"Every day should be filled with something delicious, because life is too short not to spoil yourself. " -- Ling (with permission)

"There comes a time in every project when you have to shoot the engineer and start production." -- author unknown

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It's a beautifully sunny day, and the breeze is pleasantly cool at the moment although I suspect I'll think it too hot by the afternoon. I need to get outside and cook bacon on the camp stove before it reaches that point. 

 

There's color outside; the variation in colors in the globe mallows here is astonishing. The mallows have a subtle but delightful perfume.

 

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There's also color inside. I was planning on my usual breakfast of avocado with something - toast, maybe yogurt - and then remembered that I had some blueberries set aside for the purpose. Pretty, isn't it?

 

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We came to Arizona earlier than usual in order to meet up with friends who were visiting the state. They drove down for an afternoon of flower watching in cold and breezy conditions, followed by dinner. Since they had a 2-hour drive each way, dinner was an early affair and I didn't get many pictures. We had a pork shoulder roast, doused with Lipton's Onion soup mix and cushioned with potatoes, cooking in a low oven in my Le Creuset Dutch oven for the afternoon. It kept the trailer plenty warm despite the cold and bluster outside. There was also a green salad, sourdough bread...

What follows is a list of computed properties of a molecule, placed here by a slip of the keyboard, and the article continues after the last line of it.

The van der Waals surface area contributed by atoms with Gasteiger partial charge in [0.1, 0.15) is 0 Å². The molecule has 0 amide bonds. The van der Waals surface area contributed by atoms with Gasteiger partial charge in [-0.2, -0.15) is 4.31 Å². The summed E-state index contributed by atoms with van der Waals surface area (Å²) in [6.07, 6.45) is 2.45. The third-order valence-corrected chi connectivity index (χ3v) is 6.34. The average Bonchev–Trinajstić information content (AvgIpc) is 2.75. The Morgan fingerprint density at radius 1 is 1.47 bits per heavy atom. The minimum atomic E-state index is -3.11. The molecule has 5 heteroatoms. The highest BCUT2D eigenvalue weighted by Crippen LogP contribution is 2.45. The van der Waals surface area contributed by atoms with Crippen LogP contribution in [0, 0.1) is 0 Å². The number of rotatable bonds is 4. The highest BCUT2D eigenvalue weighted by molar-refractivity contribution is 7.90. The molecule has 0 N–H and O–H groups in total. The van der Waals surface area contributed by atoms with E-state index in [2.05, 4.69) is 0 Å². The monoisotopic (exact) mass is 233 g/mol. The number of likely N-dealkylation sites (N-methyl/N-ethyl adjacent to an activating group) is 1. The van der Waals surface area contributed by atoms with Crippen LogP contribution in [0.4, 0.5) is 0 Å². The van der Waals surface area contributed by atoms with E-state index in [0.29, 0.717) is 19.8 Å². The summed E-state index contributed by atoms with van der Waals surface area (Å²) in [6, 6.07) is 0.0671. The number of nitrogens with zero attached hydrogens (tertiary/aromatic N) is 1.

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...and a dessert of persimmon bread. 

 

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The Instant Pot came into its own the next day. Hooray for full-time electricity!

 

The remainder of the pork roast was carved off the bone. There was a huge bone and a lot of meat.

 

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This bone was too long for my 3-quart Instant Pot, and stuck up above the liner pot's lid. After some thought I decided that the bone should be safe as long as it didn't keep the lid from closing tightly. It didn't. I kept the liquid level to slightly below the max-fill line of the pot, and made sure the bone end was turned away from the pressure vent. Then, for extra "safety" (that is, mess containment in case I had miscalculated) I covered the lot with several folds of towel. After the pressure cooker cycle was completed once and the lid vented I reversed the bone and did it all again. The result? A pint of good clear pork broth that has gelled beautifully.

 

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(The bottom-left photo is of pinto beans cooking in the pot afterward, using a few pork scraps and a bit of the broth. I was going to use that IP for all it was worth before washing it.) Here's the pork jelly: